Dir. Ralph Bakshi
Premiered February 9, 1977
If you know anything about Wizards, you know this story: in 1976, Ralph Bakshi, the legendary animator of such racially and sexually transgressive counterculture films as Fritz the Cat and Coonskin, wanted very earnestly to make “a family picture.” The resulting movie was a nightmarish, drug-fueled, post-apocalyptic nightmare with nonstop nipples and wall-to-wall Nazi imagery. It’s hard to conceive of a more total failure on Bakshi’s part; the very idea that this was meant for the whole family has become something of a running joke in film circles.
And yet, Wizards isn’t remotely the fiasco that such a reputation would suggest. I wouldn’t show it to kids, nor would I really be interested in seeking it out again, but it’s a fairly standard ‘70s fantasy, and there were things about it I really liked.
Wizards’ premise is incredibly similar to the TV series Adventure Time– two million years have passed since nuclear holocaust has annihilated modern man and all its knowledge, during which time magic has crept back into the world and everyday life has come to resemble fantasy books. The earth is divided between nations of good fairies and elves, ruled over by the ancient and somewhat dopey wizard Avatar (Bob Holt), and a still-irradiated land of mutants (read: orcs) ruled by Avatar’s technology-worshipping evil brother, Blackwolf (Steve Gravers).
After millennia of peace, Blackwolf uncovers evidence of earth’s past, particularly treasuring a copy of Triumph of the Will. Using the images of Nazi Germany to rally his mutants, Blackwolf begins rebuilding human technology to conquer world and escape the radiation. First, he creates a robot (David Proval) to assassinate Avatar. But the robot fails; instead, Avatar reprograms the robot into his helper and names it Peace. With the threat established, Avatar brings his host, the fairy princess Elinore (Jesse Wills), and the elven warrior-prince Weehawk (Richard Romanus), on a quest to defeat Blackwolf once and for all.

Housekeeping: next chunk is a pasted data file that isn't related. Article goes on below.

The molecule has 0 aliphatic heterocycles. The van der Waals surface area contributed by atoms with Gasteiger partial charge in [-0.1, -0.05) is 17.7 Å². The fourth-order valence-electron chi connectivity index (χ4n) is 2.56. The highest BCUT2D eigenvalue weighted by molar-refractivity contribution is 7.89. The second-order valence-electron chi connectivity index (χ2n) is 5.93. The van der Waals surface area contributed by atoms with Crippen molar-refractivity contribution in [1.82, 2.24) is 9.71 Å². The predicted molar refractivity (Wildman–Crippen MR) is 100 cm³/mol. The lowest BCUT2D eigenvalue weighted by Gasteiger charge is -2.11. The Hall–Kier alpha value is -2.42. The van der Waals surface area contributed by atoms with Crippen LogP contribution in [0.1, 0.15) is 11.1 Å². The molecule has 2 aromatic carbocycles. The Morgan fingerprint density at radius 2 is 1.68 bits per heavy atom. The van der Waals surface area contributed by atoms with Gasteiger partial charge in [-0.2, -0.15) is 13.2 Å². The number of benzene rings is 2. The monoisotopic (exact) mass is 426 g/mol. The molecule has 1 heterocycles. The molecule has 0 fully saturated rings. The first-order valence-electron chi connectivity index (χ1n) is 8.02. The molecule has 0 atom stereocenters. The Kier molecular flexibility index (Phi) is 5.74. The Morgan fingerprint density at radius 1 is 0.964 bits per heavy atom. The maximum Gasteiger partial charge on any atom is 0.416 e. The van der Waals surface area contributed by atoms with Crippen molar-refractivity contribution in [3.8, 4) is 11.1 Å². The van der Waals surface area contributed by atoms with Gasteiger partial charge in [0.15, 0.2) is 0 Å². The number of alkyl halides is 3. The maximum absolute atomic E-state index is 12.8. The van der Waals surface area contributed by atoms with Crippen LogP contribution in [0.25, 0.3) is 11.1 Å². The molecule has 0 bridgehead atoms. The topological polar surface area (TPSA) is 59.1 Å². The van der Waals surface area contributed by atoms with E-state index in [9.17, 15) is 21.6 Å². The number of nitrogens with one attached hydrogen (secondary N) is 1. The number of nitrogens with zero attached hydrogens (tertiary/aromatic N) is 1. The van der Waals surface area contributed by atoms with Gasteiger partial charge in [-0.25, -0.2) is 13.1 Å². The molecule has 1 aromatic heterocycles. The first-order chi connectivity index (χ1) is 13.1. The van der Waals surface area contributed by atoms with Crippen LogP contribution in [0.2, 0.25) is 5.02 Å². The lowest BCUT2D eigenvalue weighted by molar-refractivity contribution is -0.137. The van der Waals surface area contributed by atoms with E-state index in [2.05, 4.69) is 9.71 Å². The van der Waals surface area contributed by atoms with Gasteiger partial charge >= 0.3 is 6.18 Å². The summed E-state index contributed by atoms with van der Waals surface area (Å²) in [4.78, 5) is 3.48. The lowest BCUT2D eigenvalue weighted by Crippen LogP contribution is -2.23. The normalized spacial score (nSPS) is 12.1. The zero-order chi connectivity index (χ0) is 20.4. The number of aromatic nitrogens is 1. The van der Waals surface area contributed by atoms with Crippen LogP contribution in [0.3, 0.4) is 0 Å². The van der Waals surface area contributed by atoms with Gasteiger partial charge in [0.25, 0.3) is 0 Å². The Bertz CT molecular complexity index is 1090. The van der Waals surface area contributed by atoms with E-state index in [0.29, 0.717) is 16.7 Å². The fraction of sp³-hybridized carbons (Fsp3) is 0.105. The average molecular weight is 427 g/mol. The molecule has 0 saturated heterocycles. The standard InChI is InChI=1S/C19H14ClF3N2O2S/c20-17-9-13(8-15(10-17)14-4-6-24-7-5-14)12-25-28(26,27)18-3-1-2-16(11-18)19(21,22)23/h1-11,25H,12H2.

Wizards owes a lot to conventional fantasy, but it’s the departures I enjoy most. Instead of an everyman who inevitably becomes a Chosen One, the hero is a worldly, elderly, quite doofy wizard– he even gets a love interest in Elinore, when most characters like him are strictly asexual. And the film claims that technology is the root of all evil, but there are many times when technology saves the day, not least Avatar’s repurposing of poor, bewildered Peace; just as often, magic is a vector for evil. And while the animation isn’t nearly up to the standards of say, Disney, even Disney in the 1970s, the contrast between the overtly cartoony good guys and Blackwolf’s rotoscoped minions was far more striking than that description would suggest. At the same time, the film is very oddly paced. Just as it seems that the heroes’ journey has begun, you realize you’re halfway through an 80-minute film. If this sounds like it might be up your alley, you should check it out.
Signs This Was Made in 1977
Cabaret is referenced in a scene near the end; the kids must’ve loved that. Plus, the intermittent acid-rock score, and constant presence of nipples.
How Did It Do?
With Wizards, Ralph Bakshi failed to make “a family picture.” In every other area, however, he succeeded. The film grossed $9 million against a $2 million budget and received a 61% fresh rating on RottenTomatoes. Bakshi has had no regrets about the film, and to this day hopes to make a sequel.
Next Time: Tentacles